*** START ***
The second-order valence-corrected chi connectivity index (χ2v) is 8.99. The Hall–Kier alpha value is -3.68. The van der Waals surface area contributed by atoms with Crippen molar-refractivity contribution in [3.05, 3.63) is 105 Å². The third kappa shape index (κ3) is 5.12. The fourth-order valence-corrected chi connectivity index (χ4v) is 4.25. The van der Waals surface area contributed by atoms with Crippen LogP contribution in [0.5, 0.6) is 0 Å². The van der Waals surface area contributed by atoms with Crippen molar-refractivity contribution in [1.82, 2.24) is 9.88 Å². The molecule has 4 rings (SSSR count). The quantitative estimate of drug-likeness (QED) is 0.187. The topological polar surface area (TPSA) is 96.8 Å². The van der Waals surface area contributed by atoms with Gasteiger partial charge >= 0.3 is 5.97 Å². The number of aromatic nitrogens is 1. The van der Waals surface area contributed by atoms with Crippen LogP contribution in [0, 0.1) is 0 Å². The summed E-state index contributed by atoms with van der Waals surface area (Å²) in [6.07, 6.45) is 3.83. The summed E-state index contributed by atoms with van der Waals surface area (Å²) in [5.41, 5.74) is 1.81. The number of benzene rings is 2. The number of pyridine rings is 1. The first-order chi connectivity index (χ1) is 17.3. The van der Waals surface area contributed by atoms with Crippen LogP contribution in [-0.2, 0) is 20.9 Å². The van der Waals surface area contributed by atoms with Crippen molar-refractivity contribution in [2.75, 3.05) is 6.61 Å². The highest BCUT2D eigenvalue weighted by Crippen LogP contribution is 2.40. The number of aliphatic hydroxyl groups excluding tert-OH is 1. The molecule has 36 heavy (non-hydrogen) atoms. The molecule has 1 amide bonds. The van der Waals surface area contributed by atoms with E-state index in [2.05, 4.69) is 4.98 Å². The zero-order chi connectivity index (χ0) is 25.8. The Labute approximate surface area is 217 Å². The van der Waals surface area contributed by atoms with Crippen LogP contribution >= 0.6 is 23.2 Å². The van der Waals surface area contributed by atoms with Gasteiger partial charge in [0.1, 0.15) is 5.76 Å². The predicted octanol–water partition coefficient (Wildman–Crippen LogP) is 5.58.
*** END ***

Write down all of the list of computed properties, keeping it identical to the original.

The second-order valence-corrected chi connectivity index (χ2v) is 8.99. The Hall–Kier alpha value is -3.68. The van der Waals surface area contributed by atoms with Crippen molar-refractivity contribution in [3.05, 3.63) is 105 Å². The third kappa shape index (κ3) is 5.12. The fourth-order valence-corrected chi connectivity index (χ4v) is 4.25. The van der Waals surface area contributed by atoms with Crippen LogP contribution in [0.5, 0.6) is 0 Å². The van der Waals surface area contributed by atoms with Crippen molar-refractivity contribution in [1.82, 2.24) is 9.88 Å². The molecule has 4 rings (SSSR count). The quantitative estimate of drug-likeness (QED) is 0.187. The topological polar surface area (TPSA) is 96.8 Å². The van der Waals surface area contributed by atoms with Gasteiger partial charge >= 0.3 is 5.97 Å². The number of aromatic nitrogens is 1. The van der Waals surface area contributed by atoms with Crippen LogP contribution in [0, 0.1) is 0 Å². The summed E-state index contributed by atoms with van der Waals surface area (Å²) in [6.07, 6.45) is 3.83. The summed E-state index contributed by atoms with van der Waals surface area (Å²) in [5.41, 5.74) is 1.81. The number of benzene rings is 2. The number of pyridine rings is 1. The first-order chi connectivity index (χ1) is 17.3. The van der Waals surface area contributed by atoms with Crippen LogP contribution in [-0.2, 0) is 20.9 Å². The van der Waals surface area contributed by atoms with Crippen molar-refractivity contribution in [2.75, 3.05) is 6.61 Å². The highest BCUT2D eigenvalue weighted by Crippen LogP contribution is 2.40. The number of aliphatic hydroxyl groups excluding tert-OH is 1. The molecule has 36 heavy (non-hydrogen) atoms. The molecule has 1 amide bonds. The van der Waals surface area contributed by atoms with E-state index in [2.05, 4.69) is 4.98 Å². The zero-order chi connectivity index (χ0) is 25.8. The Labute approximate surface area is 217 Å². The van der Waals surface area contributed by atoms with Crippen LogP contribution >= 0.6 is 23.2 Å². The van der Waals surface area contributed by atoms with Gasteiger partial charge in [0.1, 0.15) is 5.76 Å². The predicted octanol–water partition coefficient (Wildman–Crippen LogP) is 5.58.